Uncover every clue in the hunt for the female members of your family, with Rachel Bellerby of Family Tree magazine’s guide to the top resources for finding the women in your family tree.
Whilst it can be tempting to begin your family tree search by following your surname through the generations, if you fail to research your maternal line you’re missing out on a huge section of your ancestry.
Find the women within your family tree with our guide to the top resources for finding female ancestors.
1. Marriage certificates
The number one resource for taking your family tree back a generation, since a bride’s maiden name (and often the name of her father also) will be listed on the certificate of marriage, allowing you to search for that person’s birth record and thus the names of the parents. Remember also that a person listed as witness to a wedding might be a family members such as a sibling or cousin, perhaps pointing you in the direction of a maiden name.
2. Historical newspapers
Remember that 19th-century newspapers often identified individuals by a surname and initial only, so a search for an ancestor’s full name may not yield the full results. Notices of marriages, births & deaths, obituaries and engagement announcements can all give clues to help with your research.
3. The census
A valuable resource for tracing female ancestors through from childhood, to marriage and sometimes on to widowhood. Look for clues from the names of relatives staying with an ancestor who aren’t part of that nuclear family, since elderly mothers sometimes lives with their children, or young single women would lodge with family members.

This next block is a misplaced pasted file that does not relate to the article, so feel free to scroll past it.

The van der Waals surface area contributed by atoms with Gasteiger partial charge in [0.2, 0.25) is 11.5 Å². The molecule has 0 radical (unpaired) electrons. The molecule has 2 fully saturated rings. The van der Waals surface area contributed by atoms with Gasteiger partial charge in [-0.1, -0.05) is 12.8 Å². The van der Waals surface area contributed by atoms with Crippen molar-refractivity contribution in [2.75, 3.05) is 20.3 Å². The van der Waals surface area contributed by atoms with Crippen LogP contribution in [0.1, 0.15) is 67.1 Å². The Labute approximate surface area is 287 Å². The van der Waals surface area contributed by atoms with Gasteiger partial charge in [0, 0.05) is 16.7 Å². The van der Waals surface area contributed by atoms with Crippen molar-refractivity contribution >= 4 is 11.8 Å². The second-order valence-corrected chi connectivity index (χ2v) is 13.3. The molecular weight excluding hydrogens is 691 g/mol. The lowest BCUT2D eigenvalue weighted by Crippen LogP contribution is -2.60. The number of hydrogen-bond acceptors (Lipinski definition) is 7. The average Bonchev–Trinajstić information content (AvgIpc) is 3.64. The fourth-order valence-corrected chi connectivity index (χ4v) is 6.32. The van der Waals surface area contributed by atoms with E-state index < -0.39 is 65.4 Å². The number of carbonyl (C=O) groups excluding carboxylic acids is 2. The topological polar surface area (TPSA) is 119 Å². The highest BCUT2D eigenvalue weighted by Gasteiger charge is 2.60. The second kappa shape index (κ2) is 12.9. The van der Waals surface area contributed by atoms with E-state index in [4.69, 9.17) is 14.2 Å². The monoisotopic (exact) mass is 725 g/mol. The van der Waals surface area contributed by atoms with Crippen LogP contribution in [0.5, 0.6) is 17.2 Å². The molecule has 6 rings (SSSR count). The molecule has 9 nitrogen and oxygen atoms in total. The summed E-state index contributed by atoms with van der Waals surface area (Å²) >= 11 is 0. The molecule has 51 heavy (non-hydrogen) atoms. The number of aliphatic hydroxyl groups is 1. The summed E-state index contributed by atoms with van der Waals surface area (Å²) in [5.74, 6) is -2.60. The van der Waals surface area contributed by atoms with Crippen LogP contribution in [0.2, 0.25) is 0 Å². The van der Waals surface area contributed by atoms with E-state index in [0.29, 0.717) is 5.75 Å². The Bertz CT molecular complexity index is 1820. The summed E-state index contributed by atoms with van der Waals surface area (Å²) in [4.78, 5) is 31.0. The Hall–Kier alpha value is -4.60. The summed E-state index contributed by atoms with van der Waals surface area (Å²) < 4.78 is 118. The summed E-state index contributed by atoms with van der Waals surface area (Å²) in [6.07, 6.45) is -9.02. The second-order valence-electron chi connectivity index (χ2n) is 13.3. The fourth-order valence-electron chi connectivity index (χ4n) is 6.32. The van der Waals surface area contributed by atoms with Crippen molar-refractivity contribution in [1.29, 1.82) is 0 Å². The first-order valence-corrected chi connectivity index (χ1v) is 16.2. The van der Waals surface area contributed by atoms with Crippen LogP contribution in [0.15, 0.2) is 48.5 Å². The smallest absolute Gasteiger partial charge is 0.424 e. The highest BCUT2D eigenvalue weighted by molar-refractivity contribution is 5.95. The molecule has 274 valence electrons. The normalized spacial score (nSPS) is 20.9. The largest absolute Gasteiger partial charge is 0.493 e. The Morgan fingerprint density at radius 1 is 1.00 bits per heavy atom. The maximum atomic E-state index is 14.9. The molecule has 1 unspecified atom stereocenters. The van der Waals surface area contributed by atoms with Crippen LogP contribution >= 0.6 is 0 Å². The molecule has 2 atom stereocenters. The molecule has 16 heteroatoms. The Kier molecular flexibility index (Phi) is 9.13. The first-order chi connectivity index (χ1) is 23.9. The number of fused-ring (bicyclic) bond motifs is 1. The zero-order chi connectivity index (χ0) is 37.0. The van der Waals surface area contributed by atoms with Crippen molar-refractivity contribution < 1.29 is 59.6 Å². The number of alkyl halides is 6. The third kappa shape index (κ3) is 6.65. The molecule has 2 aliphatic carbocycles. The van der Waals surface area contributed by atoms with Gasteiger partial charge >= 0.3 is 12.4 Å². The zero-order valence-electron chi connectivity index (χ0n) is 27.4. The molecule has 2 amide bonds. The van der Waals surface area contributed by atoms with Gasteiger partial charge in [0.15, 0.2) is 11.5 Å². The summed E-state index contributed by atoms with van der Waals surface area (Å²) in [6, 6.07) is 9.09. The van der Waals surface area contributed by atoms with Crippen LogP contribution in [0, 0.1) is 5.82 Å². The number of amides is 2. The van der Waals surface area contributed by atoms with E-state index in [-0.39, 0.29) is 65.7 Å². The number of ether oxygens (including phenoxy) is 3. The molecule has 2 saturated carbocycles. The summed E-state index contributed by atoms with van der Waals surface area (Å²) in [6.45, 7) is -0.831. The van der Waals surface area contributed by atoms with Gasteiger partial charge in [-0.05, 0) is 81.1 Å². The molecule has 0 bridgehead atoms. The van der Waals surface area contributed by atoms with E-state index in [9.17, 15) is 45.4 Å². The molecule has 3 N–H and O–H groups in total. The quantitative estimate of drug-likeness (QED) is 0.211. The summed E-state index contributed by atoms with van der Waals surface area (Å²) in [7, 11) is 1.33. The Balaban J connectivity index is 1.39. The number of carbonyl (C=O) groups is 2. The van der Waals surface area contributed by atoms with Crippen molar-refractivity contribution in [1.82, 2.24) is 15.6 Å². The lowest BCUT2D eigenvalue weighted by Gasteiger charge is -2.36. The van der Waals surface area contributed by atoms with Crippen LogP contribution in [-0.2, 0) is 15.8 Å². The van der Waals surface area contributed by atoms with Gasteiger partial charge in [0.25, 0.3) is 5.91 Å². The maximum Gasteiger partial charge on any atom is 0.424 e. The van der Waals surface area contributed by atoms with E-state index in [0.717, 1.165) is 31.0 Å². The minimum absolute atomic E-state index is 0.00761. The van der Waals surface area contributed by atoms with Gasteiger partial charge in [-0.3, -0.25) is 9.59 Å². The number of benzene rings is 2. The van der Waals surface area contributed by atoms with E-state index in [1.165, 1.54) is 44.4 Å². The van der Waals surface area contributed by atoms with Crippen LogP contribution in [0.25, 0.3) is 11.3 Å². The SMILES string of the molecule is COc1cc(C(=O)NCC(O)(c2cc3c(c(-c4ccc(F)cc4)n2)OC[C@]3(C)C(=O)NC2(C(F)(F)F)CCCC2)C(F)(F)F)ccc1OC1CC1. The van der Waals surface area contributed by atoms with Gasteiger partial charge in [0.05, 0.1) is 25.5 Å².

4. Parish records
When searching for a female ancestor before civil registration be sure to check birth records for each of that person’s children since birth certificates sometimes include the mother’s maiden name, which could point you in the direction of her marriage and/or baptism record.
5. Family heirlooms
Women are often the keepers of the family archive and so check with members of your family if they have items such as old photographs, certificates, a family Bible or hand-written recipe books. Many a clue can be found on the back of a photograph, the flyleaf of a book or from newspaper clippings.
Online women’s history projects
- Women’s History Network
- English Heritage, Women who made history
- Women’s Archive of Wales
- Mapping Memorial to Scottish Women
- Women’s History Guide, National Archives of Ireland